Tom Waits Album Reviews
In New Zealand we have a sporting cliche, “a game of two halves”. This certainly applies to Tom Waits’ musical career too. For the first ten years of his recording career, he was a singer songwriter, often on the piano, but with influences of jazz and blues. Waits often wrote about life as a barfly and as the 1970s went on his lyrics and his voice became more soaked in alcohol and cigarettes. His voice became a lugubrious growl, not unlike Louis Armstrong’s.
By 1980, Waits’ career had plateaued, as artistically he hadn’t topped early albums like Closing Time and Small Change. But in 1980 he married Kathleen Brennan, who served as a collaborator and who introduced Waits to outsider music like Captain Beefheart. Waits released Swordfishtrombones in 1983, which employed unusual instruments like marimbas, accordions,and junkyard percussion. This approach ushered in Waits’ most artistically satisfying era and has formed the template for Waits’ subsequent work.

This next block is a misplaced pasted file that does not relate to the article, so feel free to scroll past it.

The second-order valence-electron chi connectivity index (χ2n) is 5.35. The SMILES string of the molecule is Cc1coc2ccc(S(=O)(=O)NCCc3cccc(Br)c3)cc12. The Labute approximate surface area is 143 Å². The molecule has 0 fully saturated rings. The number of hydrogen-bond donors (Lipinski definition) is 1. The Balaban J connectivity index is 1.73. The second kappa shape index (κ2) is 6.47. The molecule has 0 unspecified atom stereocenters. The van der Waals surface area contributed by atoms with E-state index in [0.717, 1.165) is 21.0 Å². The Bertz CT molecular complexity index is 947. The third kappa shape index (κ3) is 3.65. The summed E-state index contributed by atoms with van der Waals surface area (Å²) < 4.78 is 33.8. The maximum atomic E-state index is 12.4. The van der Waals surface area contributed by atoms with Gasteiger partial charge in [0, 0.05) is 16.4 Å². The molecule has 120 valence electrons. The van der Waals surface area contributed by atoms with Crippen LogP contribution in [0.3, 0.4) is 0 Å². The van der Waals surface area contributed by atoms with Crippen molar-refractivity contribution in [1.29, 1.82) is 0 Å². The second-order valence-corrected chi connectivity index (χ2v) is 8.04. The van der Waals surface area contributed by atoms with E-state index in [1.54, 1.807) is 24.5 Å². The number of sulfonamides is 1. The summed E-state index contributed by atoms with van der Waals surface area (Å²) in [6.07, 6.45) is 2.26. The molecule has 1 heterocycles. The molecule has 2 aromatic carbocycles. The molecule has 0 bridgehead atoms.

Waits has enjoyed a long and storied career, but his career highlights are generally held to include 1983’s Swordfishtrombones and 1985’s Rain Dogs, and his subsequent albums from the 1980s and 1990s are also excellent. I’ve found Waits’ output since 2000 less engrossing, and he’s released little since 2006’s excellent Orphans set, but he’s built up such an amount of critical kudos that each new release receives rapturous attention.
Waits has also dabbled in acting, and in song it often feels like he’s also projecting a persona. Even though his growled vocals can be affecting, it often feels like a shtick rather than a heartfelt display of emotion. his shtick also covers up what a capable musician he is – while his growling voice and clanging give him a unique angle, he’s also an astute musician. Tom Waits has remained a vibrant creative force longer than most pop musicians, and his lengthy catalogue has plenty of gems.
Ten Favourite Tom Waits’ Songs
I Hope I Don’t Fall In Love With You
Whistle Down The Wind
Tom Traubert’s Blues
Come On Up To The House
Goin’ Out West
Never Let Go